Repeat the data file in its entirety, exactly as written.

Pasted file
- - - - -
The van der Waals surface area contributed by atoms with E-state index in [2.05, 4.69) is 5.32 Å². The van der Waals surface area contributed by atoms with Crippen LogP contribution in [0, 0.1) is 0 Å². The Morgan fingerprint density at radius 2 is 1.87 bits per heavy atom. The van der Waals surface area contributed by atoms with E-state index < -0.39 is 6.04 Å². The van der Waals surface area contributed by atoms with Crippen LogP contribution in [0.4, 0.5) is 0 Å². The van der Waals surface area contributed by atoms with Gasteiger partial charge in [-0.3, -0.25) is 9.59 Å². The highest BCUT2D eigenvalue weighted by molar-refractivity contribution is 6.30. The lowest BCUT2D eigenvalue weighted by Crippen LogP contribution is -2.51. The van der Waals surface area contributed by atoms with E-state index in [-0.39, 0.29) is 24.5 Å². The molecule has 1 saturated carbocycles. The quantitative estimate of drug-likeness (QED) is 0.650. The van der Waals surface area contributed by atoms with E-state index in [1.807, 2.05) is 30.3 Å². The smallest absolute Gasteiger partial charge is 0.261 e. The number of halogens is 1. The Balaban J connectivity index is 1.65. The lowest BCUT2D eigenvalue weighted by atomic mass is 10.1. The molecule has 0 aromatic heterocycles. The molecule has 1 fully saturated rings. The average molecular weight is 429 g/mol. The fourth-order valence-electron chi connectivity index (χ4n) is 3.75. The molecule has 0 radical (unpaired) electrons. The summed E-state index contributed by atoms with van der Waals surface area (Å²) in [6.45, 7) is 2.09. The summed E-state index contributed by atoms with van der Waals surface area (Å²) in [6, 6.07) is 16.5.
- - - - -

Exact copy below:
The van der Waals surface area contributed by atoms with E-state index in [2.05, 4.69) is 5.32 Å². The van der Waals surface area contributed by atoms with Crippen LogP contribution in [0, 0.1) is 0 Å². The Morgan fingerprint density at radius 2 is 1.87 bits per heavy atom. The van der Waals surface area contributed by atoms with E-state index < -0.39 is 6.04 Å². The van der Waals surface area contributed by atoms with Crippen LogP contribution in [0.4, 0.5) is 0 Å². The van der Waals surface area contributed by atoms with Gasteiger partial charge in [-0.3, -0.25) is 9.59 Å². The highest BCUT2D eigenvalue weighted by molar-refractivity contribution is 6.30. The lowest BCUT2D eigenvalue weighted by Crippen LogP contribution is -2.51. The van der Waals surface area contributed by atoms with E-state index in [-0.39, 0.29) is 24.5 Å². The molecule has 1 saturated carbocycles. The quantitative estimate of drug-likeness (QED) is 0.650. The van der Waals surface area contributed by atoms with E-state index in [1.807, 2.05) is 30.3 Å². The smallest absolute Gasteiger partial charge is 0.261 e. The number of halogens is 1. The Balaban J connectivity index is 1.65. The lowest BCUT2D eigenvalue weighted by atomic mass is 10.1. The molecule has 0 aromatic heterocycles. The molecule has 1 fully saturated rings. The average molecular weight is 429 g/mol. The fourth-order valence-electron chi connectivity index (χ4n) is 3.75. The molecule has 0 radical (unpaired) electrons. The summed E-state index contributed by atoms with van der Waals surface area (Å²) in [6.45, 7) is 2.09. The summed E-state index contributed by atoms with van der Waals surface area (Å²) in [6, 6.07) is 16.5.